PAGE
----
N 1860, the institution of slavery was firmly entrenched in the United States; by 1865, it was dead. How did this happen? How did Union policy toward slavery and enslaved people change over the course of the war? Why did it change?

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Elica Zadeh answered

Hello,

The history of slavery in America is very long and complicated, and covers aspects that go beyond objective facts and enter the realm of psychology and sociology. Based on this alone, dates, facts and figures do not suffice to explain the human psychology underlying radical changes in the history of slavery, however, it is indeed a good start.

What had changed in 1860 was that the Republicans had won power, and this was ultimately the biggest factor in the demise of slavery at that time. The Republican covenant during their era was to diminish the existence of slavery.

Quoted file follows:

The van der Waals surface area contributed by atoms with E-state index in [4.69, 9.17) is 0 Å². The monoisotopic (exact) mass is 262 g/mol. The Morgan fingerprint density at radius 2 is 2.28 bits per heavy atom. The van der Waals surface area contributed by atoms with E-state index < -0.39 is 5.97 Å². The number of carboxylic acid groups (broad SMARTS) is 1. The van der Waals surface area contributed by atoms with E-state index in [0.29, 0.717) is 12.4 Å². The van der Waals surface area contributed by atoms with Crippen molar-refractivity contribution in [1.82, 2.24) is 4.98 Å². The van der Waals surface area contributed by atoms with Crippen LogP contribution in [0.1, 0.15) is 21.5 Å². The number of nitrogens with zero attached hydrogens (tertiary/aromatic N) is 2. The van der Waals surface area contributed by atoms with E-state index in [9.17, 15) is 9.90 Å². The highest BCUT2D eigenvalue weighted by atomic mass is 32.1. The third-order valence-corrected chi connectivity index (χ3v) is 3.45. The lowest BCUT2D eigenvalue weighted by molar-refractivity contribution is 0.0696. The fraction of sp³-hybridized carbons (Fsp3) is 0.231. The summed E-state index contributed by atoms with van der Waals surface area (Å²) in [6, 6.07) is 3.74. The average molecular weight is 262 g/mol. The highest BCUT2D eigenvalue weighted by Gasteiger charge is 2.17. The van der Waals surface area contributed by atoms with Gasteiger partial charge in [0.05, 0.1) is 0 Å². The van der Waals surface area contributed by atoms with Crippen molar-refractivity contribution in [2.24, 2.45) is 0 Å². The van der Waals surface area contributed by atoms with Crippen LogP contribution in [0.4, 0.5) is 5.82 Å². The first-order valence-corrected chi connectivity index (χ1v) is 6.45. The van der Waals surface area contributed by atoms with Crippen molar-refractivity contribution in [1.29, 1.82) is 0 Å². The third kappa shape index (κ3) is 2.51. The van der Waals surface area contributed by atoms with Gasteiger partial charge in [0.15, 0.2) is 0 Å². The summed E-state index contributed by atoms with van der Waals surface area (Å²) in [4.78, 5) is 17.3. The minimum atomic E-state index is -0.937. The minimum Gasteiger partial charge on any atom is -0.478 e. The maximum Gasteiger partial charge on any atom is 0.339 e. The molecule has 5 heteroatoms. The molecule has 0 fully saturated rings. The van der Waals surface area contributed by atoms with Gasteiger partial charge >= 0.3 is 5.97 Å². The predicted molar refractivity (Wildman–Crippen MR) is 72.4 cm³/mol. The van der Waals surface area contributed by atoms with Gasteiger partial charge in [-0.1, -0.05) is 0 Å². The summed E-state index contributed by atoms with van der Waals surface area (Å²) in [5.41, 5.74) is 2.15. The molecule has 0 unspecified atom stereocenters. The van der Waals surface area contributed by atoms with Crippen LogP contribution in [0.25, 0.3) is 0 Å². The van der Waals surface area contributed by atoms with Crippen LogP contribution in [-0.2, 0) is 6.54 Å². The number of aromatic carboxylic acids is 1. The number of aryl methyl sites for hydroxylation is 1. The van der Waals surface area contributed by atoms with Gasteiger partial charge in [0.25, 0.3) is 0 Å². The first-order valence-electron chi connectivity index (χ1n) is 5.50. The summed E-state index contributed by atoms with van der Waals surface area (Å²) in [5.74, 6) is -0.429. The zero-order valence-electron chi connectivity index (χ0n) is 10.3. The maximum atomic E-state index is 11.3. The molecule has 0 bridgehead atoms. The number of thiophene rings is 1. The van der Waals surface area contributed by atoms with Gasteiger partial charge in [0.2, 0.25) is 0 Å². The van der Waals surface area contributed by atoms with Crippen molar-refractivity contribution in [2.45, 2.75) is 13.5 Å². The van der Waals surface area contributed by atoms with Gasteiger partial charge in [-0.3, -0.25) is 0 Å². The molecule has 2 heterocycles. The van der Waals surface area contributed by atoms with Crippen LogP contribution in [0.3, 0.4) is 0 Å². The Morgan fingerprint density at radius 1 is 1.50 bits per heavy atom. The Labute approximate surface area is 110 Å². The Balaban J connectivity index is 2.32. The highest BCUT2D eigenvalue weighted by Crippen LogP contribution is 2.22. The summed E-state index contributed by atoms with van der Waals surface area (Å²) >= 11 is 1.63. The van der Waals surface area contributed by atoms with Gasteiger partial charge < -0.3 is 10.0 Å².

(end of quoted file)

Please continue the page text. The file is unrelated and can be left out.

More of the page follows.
Aversion to this policy and constriction of Slavery eventually lead to a civil war. This ultimately saw the collapse of the whole system of slavery in the USA.

President Lincoln's main ambition for the civil war was to rescue the union, above abolition of slavery. He is quote to have said,

“If I could save the Union without freeing any slave, I would do it,” the president stated, “and if I could save it by freeing all the slaves, I would do it.”

However, the pressure to abdicate slavery was so strong that this ended up being the ultimate goal of the war. In 1863, Lincoln issued a proclamation to end officially slavery. By 1865, this was fully legalised and slavery had ended "legally" in the USA for good. 

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